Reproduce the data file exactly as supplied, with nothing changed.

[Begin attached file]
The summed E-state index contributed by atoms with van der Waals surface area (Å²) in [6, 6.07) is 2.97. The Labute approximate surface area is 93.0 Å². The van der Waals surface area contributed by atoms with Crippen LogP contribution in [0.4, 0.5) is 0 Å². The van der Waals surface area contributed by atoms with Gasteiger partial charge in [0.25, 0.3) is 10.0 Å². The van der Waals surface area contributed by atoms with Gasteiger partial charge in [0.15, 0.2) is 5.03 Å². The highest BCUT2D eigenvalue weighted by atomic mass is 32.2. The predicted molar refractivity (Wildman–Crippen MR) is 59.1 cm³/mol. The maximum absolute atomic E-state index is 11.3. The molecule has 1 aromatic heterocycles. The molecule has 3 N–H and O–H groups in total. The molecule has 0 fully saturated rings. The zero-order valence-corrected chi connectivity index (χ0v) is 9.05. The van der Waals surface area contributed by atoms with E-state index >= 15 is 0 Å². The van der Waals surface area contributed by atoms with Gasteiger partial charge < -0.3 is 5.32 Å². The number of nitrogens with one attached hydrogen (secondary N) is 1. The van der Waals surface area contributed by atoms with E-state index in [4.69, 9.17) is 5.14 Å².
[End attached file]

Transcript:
The summed E-state index contributed by atoms with van der Waals surface area (Å²) in [6, 6.07) is 2.97. The Labute approximate surface area is 93.0 Å². The van der Waals surface area contributed by atoms with Crippen LogP contribution in [0.4, 0.5) is 0 Å². The van der Waals surface area contributed by atoms with Gasteiger partial charge in [0.25, 0.3) is 10.0 Å². The van der Waals surface area contributed by atoms with Gasteiger partial charge in [0.15, 0.2) is 5.03 Å². The highest BCUT2D eigenvalue weighted by atomic mass is 32.2. The predicted molar refractivity (Wildman–Crippen MR) is 59.1 cm³/mol. The maximum absolute atomic E-state index is 11.3. The molecule has 1 aromatic heterocycles. The molecule has 3 N–H and O–H groups in total. The molecule has 0 fully saturated rings. The zero-order valence-corrected chi connectivity index (χ0v) is 9.05. The van der Waals surface area contributed by atoms with E-state index >= 15 is 0 Å². The van der Waals surface area contributed by atoms with Gasteiger partial charge < -0.3 is 5.32 Å². The number of nitrogens with one attached hydrogen (secondary N) is 1. The van der Waals surface area contributed by atoms with E-state index in [4.69, 9.17) is 5.14 Å².